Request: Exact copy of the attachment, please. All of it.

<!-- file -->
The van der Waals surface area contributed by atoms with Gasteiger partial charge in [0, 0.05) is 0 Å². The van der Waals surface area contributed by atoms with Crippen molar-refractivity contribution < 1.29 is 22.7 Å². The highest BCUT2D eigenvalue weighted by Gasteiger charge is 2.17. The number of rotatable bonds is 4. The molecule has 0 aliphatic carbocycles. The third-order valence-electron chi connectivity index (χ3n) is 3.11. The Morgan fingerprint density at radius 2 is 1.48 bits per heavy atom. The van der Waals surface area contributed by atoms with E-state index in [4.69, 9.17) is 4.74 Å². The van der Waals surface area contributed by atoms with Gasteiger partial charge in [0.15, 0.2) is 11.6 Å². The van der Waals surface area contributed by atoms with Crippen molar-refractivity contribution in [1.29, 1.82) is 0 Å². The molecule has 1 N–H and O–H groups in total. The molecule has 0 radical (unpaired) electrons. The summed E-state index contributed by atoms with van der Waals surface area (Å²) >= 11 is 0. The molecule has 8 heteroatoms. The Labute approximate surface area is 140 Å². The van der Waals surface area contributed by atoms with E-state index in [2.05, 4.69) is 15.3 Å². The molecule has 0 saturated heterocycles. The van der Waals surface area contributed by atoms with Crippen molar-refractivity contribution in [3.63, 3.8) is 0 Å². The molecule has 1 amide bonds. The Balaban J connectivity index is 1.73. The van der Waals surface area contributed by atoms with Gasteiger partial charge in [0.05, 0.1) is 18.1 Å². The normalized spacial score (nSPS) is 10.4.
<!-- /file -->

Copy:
The van der Waals surface area contributed by atoms with Gasteiger partial charge in [0, 0.05) is 0 Å². The van der Waals surface area contributed by atoms with Crippen molar-refractivity contribution < 1.29 is 22.7 Å². The highest BCUT2D eigenvalue weighted by Gasteiger charge is 2.17. The number of rotatable bonds is 4. The molecule has 0 aliphatic carbocycles. The third-order valence-electron chi connectivity index (χ3n) is 3.11. The Morgan fingerprint density at radius 2 is 1.48 bits per heavy atom. The van der Waals surface area contributed by atoms with E-state index in [4.69, 9.17) is 4.74 Å². The van der Waals surface area contributed by atoms with Gasteiger partial charge in [0.15, 0.2) is 11.6 Å². The van der Waals surface area contributed by atoms with Crippen molar-refractivity contribution in [1.29, 1.82) is 0 Å². The molecule has 1 N–H and O–H groups in total. The molecule has 0 radical (unpaired) electrons. The summed E-state index contributed by atoms with van der Waals surface area (Å²) >= 11 is 0. The molecule has 8 heteroatoms. The Labute approximate surface area is 140 Å². The van der Waals surface area contributed by atoms with E-state index in [2.05, 4.69) is 15.3 Å². The molecule has 0 saturated heterocycles. The van der Waals surface area contributed by atoms with Crippen molar-refractivity contribution in [3.63, 3.8) is 0 Å². The molecule has 1 amide bonds. The Balaban J connectivity index is 1.73. The van der Waals surface area contributed by atoms with Gasteiger partial charge in [0.05, 0.1) is 18.1 Å². The normalized spacial score (nSPS) is 10.4.